For decades, scientists have developed new crop varieties aimed at responding to the most persistent environmental and nutritional challenges faced by smallholders. But many of these have not made it to the people who need them most – the farmers themselves.
That’s because the method for disseminating new seeds neglects some of the most important outlets used by smallholders, according to research published in the journal Food Security. The paper explains that modern crop seeds are typically sold by a relatively small group of licenced agro-dealers clustered in major towns and cities. The seeds are certified for quality and sold to farmers in sacks.
But following what is thought to be the largest study of seed transactions to date, researchers found that the majority of farmers in these countries do not buy seed from these so-called “formal” markets.
Instead, the majority prefer to use local market stalls, independent traders and even “mom-and-pop” stores. These informal markets, while sometimes considered off-the-grid in terms of location, are often much more accessible for many farmers, especially women. Even though they don’t offer certified seeds, many farmers prefer informal markets, partly because they can buy from people they know and purchase in smaller quantities, enabling them to try different varieties at low risk.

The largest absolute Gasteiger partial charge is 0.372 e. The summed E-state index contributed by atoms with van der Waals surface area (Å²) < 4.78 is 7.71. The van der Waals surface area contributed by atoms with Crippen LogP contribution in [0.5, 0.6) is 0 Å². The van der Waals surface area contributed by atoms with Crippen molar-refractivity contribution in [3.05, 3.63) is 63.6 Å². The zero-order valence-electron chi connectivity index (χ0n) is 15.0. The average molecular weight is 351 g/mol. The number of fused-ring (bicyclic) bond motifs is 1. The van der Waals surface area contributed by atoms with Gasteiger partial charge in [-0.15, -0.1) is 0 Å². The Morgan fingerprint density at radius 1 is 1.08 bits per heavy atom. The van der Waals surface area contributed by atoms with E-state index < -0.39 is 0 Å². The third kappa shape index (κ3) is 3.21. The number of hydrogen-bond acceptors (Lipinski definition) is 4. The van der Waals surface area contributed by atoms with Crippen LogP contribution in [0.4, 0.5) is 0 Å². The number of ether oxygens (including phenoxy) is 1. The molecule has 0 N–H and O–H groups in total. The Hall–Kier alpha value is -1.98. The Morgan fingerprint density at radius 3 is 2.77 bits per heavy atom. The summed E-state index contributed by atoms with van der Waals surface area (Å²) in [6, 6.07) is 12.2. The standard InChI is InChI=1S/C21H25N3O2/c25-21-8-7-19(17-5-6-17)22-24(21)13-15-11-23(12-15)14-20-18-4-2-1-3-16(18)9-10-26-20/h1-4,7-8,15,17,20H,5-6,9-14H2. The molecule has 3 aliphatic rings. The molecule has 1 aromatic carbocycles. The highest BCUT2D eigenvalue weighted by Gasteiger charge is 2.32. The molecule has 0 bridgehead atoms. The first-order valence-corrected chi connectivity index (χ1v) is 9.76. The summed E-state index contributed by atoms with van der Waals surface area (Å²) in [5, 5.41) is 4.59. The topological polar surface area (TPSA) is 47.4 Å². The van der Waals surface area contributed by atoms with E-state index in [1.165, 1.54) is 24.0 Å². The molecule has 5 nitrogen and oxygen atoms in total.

In addition, informal markets tend to stock a much wider range of seeds than those available from agro-dealers, which typically sell only maize and a small selection of vegetables. It means smallholders use informal markets to purchase as much as two-thirds of beans and other legumes – vitally important smallholder crops due to their protein content.
“Science has a strong track record of innovation for developing stronger, higher yielding crops, but now it needs to focus on innovations in delivery,” said Louise Sperling, a senior technical adviser at Catholic Relief Services, who led the research while working at the International Centre for Tropical Agriculture. “As new varieties of heat or drought tolerant crops become available it’s crucial we get them into farmers’ hands quickly and effectively. Our findings suggest how and where we need to expand our efforts.”
They hope their findings could bring about recognition of the importance of informal markets, with the view that they will eventually offer new varieties and high quality seed on a continuing basis. It seems the world of crop improvement can certainly learn a thing or two when it comes to better distribution systems and catering to customer demand. It could help get better seeds into the hands of smallholder farmers and significantly increase the impact of scientific research.
The findings are a great way to celebrate the United Nations International Year of Pulses because it gives us a clear opportunity for reaching more farmers with better beans.